the year 1560, many warlords were trying to take control
of Japan. At that time, a small region called Owari was
ruled by the Oda clan. Powerful warlords in surrounding
areas were invading Owari, and people thought that the
Oda clan would soon be lost. Nobunaga, who was the young
leader of the Oda clan, secretly summoned the bravest samurais
in his army.
told them, "I am going to reveal the utmost secret of our
clan. There is a deep and dangerous cave near the shrine
of our guardian god. Inside the cave there grows a special
fruit tree. Some of its fruits will give you the power
to rule Japan. Other fruits are just bitter. There may
be more than one magic fruit, but once a person eats a
magic fruit and obtains power, the other magic fruits will
turn into bitter fruits".
Only 2 samurais survived to reach the tree. Their name were
Hideyoshi and Mitsuhide. The tree had 6 fruits. The two samurai
wanted the magic fruit very much, but they were wise enough
not to fight for the magic fruit. They took turns and began
to eat the fruits. Since Mitsuhide was older, he ate first.
If there is only one magic fruit, what is the probability
of Mitsuhide's eating it?
We denote Mitsuhide by 'M' and Hideyoshi by 'H'.
Let's say that M is going to eat first. In the first
round, the probability of M's eating a magic fruit
is 1/6. Let's calculate the probability of M's eating
the magic fruit in the third round. The probability of M's
not eating the magic fruit in the first round is 5/6 and
in the second round H should not eat the fruit.
Its probability is 4/5, since there are only 5 fruits, one
of which is the magic fruit. There are 4 fruits remaining,
including the magic fruit. The probability of M's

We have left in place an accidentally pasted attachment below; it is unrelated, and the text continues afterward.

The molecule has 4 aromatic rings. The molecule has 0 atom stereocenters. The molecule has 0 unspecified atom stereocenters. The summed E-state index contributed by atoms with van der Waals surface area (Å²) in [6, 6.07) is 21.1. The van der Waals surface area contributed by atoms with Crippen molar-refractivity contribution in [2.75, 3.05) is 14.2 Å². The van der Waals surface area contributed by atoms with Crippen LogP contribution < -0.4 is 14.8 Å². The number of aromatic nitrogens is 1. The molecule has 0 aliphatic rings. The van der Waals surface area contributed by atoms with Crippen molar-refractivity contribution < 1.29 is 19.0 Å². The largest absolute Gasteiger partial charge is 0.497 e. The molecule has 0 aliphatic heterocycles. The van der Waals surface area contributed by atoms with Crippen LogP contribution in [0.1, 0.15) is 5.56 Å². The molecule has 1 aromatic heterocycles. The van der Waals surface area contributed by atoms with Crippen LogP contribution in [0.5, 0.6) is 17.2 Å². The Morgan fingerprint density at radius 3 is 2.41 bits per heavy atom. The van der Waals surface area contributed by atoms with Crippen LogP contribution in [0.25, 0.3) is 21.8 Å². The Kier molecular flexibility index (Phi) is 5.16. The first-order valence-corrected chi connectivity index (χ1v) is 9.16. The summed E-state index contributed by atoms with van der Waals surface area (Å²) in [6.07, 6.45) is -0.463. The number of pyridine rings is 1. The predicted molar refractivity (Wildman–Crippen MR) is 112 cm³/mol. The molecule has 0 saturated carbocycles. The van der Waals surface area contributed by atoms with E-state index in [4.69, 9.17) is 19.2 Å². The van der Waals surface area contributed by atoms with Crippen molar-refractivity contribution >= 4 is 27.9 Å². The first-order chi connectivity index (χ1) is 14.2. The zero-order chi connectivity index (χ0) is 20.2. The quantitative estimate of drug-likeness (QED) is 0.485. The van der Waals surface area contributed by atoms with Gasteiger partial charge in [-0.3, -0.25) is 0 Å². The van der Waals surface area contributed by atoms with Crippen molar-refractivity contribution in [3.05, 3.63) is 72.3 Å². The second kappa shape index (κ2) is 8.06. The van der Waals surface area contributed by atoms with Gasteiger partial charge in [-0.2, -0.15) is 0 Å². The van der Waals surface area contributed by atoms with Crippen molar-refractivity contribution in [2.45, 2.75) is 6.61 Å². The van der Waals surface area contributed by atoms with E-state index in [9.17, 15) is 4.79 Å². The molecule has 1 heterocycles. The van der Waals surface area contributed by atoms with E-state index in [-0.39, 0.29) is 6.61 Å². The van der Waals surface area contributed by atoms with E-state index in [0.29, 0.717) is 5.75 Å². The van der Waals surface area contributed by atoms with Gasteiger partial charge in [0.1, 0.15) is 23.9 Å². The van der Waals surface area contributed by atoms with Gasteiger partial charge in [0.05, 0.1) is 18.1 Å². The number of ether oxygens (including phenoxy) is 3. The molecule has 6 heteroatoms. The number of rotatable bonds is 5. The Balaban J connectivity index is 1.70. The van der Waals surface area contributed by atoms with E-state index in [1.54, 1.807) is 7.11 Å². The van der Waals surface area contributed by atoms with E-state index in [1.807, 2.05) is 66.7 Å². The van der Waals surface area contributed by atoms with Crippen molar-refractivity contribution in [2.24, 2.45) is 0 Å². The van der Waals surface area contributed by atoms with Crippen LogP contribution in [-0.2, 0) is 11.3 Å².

eating the magic fruit is 1/4. Therefore, the probability
of M's eating the magic fruit in the third round
. As to the probability
of M's eating the magic fruit in the fifth round
we can do almost the same calculation and we get
the probability of M's getting the magic fruit
see then that both M and H have the same
chance of eating the magic fruit.
Suppose that we have the same situation as in Problem 1 except
that there are two magic fruits among the 6 fruits.
Clearly, the probability of M's eating the magic
fruit in the first round is 2/6, and the probability of his
not eating it is 4/6. We can use almost the same method we
used in Problem 1, and we come out with an answer of
far we have studied the case of 6 fruits, but we can change
the numbers. For example, we can study the case of 100
fruits, where 53 of them are magic fruits. We denote by
F[n, m] the probability of the first
man's eating the magic fruit when there are n-fruits and
m-magic ones among them. For example, from Problem 1 we
have F[6,1] = 1/2, and from Problem 2 F[6,2] = 3/5. Similarly
we have F[n, m] =
this formula you can calculate F[n, m]
for any natural numbers n and m.
you find this formula too difficult to understand, do not
worry about it. If you can understand Problem 1 and 2,
you can understand the rest of our article. You just have
to understand that there is a way to calculate F[n, m]
for any n and m. Now we are going to
show you a new discovery in mathematics! With F[n, m]
for any n and m we make a triangle (see
calculating F[n, m] we obtain a second
triangle (Figure 2) from the above triangle. Let's compare
these two triangles. F[6,3] is the third entry in the 6th
row of the above triangle. In the same position in the
triangle below we have 13/20. Therefore F[6,3]= 13/20.
Can you find any pattern in Figure 2 above?
Let's compare Figure 2 to Figure 3 below. The pattern is
quite obvious in Figure 3. For example look at 6th row.
F[6,2] = 9/15 and F[6,3] = 13/20 the second and third
entries in the row. F[7,3] = 22/35 =
, which is the third entry in the 7th row, reminds
us of Pascal's
triangle. In general, there exists the same kind of relationship
among F[n, m], F[n, m+1],
F[n+1, m+1] for any natural number n and m with m < n.
We omit the proof.
Can you find any other pattern in Figure 2?
In fact there are several patterns. Please look at the following
Figure 4, 5 and 6 below. The patterns are obvious, aren't
We can also study the case with more than two people. For
example, if 4 people play the game, then the probability
of the third person's eating the magic fruit forms the following
triangle. Can you find any pattern in this triangle?
We would like to thank Ms. Carolyn Ashizawa for her help
in correcting our English.
omit the mathematical proof of our result. If you want
to know the proof, please download "Elementary Russian
Roulette.pdf" that is a PDF file from: http://library.wolfram.com/infocenter/MathSource/5710/